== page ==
The ever-awkward god thing

I talk about God a lot. I don’t tend to go into detail, but often my blog posts begin, end, or otherwise hinge on the existence of a higher power.

This has the potential to alienate people, I know. Maybe it feels like I’m appropriating -- using spiritual or religious language that I haven’t totally comprehended. Maybe some of you incorporate God more systematically, wholeheartedly, religiously. But if I have the potential to irritate believers, I could have the same effect on agnostics or atheists. My tendency to infuse “the God thing” where, perhaps, a materialist answer does exist - if only I paused to discover it - could get sorta old. Do I just rope in God when it’s convenient? Do I integrate God for the same reasons I avoid soy - this sort of half-baked feeling that it’s the right thing to do?

If I do that, it poses a philosophical problem. In my introductory philosophy classes, even the skeptics agreed that, if God existed, he couldn’t be just sort of important. He couldn’t be a meek middle manager type - you know, the kind who sends out passive aggressive emails, gets little authority boners, and reads word-for-word off his own powerpoint slides. God is either everything, or he is nothing.

For an even better look at my nostrils, check out...never mind. There isn't one.

(And yes, let’s talk about pronouns. Pronouns are hard to avoid. Just know that when I say “He,” I do indeed picture a tall caucasian man with a snowy white beard, sitting upon a gilded thrown in the clouds. Just above airplane level, right where it’s safe to use your electronic devices. That’s what I picture, as I’m sure you do, too.)

I understand that God can’t just be a convenient addition to my existing ideology. And yet, my behavior doesn’t always reflect that. When I was in Sunday school as a kid, the topic of using God as a “vending machine” came up. “You can’t just go to God when you want something,” advised the teacher. “God is your friend. What kind of friendship would that be if you only went to God when you needed something?”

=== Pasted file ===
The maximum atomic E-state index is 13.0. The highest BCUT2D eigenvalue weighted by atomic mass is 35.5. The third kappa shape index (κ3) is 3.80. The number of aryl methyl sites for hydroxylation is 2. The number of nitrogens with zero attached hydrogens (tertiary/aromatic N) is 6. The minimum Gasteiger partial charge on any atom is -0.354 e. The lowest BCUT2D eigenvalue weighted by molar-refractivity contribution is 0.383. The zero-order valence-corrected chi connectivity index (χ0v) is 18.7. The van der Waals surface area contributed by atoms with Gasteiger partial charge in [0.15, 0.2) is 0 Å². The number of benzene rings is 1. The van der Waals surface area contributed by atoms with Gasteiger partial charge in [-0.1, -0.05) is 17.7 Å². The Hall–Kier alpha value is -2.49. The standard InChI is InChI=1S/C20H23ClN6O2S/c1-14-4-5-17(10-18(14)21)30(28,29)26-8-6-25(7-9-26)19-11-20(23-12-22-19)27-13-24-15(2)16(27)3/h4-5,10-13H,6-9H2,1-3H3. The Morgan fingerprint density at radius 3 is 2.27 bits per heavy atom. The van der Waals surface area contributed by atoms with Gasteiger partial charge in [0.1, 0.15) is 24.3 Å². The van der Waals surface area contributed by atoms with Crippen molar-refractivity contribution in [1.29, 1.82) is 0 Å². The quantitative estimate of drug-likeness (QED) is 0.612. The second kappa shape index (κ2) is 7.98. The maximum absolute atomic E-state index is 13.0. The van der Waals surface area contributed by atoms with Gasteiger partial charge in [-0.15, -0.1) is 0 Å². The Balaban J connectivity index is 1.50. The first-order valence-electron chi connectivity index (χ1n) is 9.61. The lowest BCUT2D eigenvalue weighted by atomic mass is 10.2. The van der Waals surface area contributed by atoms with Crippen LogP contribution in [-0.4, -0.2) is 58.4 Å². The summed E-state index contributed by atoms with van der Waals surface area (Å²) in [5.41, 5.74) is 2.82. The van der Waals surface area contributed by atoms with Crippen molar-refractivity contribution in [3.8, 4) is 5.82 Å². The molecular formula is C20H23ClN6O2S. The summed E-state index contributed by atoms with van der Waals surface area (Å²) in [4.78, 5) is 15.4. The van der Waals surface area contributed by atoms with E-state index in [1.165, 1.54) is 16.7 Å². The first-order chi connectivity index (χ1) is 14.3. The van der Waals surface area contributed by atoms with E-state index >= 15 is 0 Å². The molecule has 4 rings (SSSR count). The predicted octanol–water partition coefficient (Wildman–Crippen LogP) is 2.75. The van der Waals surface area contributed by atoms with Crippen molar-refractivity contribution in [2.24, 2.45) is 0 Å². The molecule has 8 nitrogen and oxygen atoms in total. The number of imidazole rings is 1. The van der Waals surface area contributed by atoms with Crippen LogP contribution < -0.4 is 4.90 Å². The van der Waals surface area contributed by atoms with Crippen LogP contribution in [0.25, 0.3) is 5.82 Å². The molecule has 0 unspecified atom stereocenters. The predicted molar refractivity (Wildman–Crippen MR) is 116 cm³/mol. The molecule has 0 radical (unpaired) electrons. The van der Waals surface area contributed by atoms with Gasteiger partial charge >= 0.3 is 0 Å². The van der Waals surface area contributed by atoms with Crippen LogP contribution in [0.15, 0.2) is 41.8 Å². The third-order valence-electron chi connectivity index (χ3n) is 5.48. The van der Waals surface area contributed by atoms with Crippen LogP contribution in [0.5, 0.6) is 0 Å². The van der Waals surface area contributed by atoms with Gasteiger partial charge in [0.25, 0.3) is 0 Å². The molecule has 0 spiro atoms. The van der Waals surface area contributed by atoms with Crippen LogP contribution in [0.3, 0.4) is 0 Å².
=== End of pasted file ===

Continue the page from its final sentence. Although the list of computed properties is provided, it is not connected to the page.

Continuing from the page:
Ok, fair, but I’m also eight. And God is suddenly super-duper relevant when a simple, expedient prayer is the difference between the ice cream truck turning down our block or driving right past.

To this day, I am guilty of going to God when I need something. I’m less apt to pray for the ice cream truck, but I do tend to go to God more often when I’m at my wit’s end. When I am faced with my own powerlessness, and when one more pro/con list would tip me into arthritic territory. When I am supremely, unfathomably tired of myself, tired of my old solutions. My brain says, “Yoo-hoo, Anna, look over here! A new diet! A new relationship! A new job! That'll fix it!" God chuckles appreciatively: “It's all very shiny, isn't it?"

On certain days, I can and do assign characteristics to God. God wouldn’t want X for me. X isn’t aligned with God’s will. God’s will is my parents’, my sponsor’s, and my best friend’s will, combined. Given that they often have competing opinions, this can be confusing, a real mixed message. Maybe God is more a middle manager than I thought.

On other days, God is nothing more or less than everything I don't know. On those days, “give it up to God” translates to: “Just give it up.” When we’re exhausting ourselves, working needlessly uphill, “give it up” is, in itself, a good reminder. It's true even if it the guy in the clouds can’t hear us at all.